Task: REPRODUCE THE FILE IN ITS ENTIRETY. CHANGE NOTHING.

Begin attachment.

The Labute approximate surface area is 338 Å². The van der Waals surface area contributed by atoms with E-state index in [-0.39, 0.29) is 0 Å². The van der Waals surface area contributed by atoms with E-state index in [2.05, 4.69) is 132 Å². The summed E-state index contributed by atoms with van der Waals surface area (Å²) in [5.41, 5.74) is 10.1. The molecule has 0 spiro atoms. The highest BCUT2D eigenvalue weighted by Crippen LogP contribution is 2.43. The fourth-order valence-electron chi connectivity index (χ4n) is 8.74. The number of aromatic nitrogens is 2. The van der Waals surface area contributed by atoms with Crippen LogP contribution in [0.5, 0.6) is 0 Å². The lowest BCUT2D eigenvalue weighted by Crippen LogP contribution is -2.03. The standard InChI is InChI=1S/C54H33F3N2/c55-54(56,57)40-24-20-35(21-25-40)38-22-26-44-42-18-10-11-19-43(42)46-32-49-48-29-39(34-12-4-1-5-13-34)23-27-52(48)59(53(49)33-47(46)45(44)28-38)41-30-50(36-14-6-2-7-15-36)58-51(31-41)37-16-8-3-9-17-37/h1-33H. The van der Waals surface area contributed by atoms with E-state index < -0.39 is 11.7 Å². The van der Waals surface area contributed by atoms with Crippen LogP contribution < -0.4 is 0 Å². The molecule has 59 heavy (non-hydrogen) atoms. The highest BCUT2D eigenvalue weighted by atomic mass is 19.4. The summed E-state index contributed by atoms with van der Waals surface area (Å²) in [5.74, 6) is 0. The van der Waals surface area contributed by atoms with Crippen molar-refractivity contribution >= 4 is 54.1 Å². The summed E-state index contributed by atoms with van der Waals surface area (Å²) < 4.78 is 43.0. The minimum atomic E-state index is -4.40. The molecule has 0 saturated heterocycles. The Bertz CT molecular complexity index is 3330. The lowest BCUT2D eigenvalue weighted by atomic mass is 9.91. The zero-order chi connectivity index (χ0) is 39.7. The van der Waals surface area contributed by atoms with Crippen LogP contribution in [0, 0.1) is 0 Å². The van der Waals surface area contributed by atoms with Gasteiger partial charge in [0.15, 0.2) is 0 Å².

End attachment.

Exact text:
The Labute approximate surface area is 338 Å². The van der Waals surface area contributed by atoms with E-state index in [-0.39, 0.29) is 0 Å². The van der Waals surface area contributed by atoms with E-state index in [2.05, 4.69) is 132 Å². The summed E-state index contributed by atoms with van der Waals surface area (Å²) in [5.41, 5.74) is 10.1. The molecule has 0 spiro atoms. The highest BCUT2D eigenvalue weighted by Crippen LogP contribution is 2.43. The fourth-order valence-electron chi connectivity index (χ4n) is 8.74. The number of aromatic nitrogens is 2. The van der Waals surface area contributed by atoms with Crippen LogP contribution in [0.5, 0.6) is 0 Å². The lowest BCUT2D eigenvalue weighted by Crippen LogP contribution is -2.03. The standard InChI is InChI=1S/C54H33F3N2/c55-54(56,57)40-24-20-35(21-25-40)38-22-26-44-42-18-10-11-19-43(42)46-32-49-48-29-39(34-12-4-1-5-13-34)23-27-52(48)59(53(49)33-47(46)45(44)28-38)41-30-50(36-14-6-2-7-15-36)58-51(31-41)37-16-8-3-9-17-37/h1-33H. The van der Waals surface area contributed by atoms with E-state index < -0.39 is 11.7 Å². The van der Waals surface area contributed by atoms with Crippen LogP contribution < -0.4 is 0 Å². The molecule has 59 heavy (non-hydrogen) atoms. The highest BCUT2D eigenvalue weighted by atomic mass is 19.4. The summed E-state index contributed by atoms with van der Waals surface area (Å²) in [5.74, 6) is 0. The van der Waals surface area contributed by atoms with Crippen molar-refractivity contribution >= 4 is 54.1 Å². The summed E-state index contributed by atoms with van der Waals surface area (Å²) < 4.78 is 43.0. The minimum atomic E-state index is -4.40. The molecule has 0 saturated heterocycles. The Bertz CT molecular complexity index is 3330. The lowest BCUT2D eigenvalue weighted by atomic mass is 9.91. The zero-order chi connectivity index (χ0) is 39.7. The van der Waals surface area contributed by atoms with Crippen LogP contribution in [0, 0.1) is 0 Å². The van der Waals surface area contributed by atoms with Gasteiger partial charge in [0.15, 0.2) is 0 Å².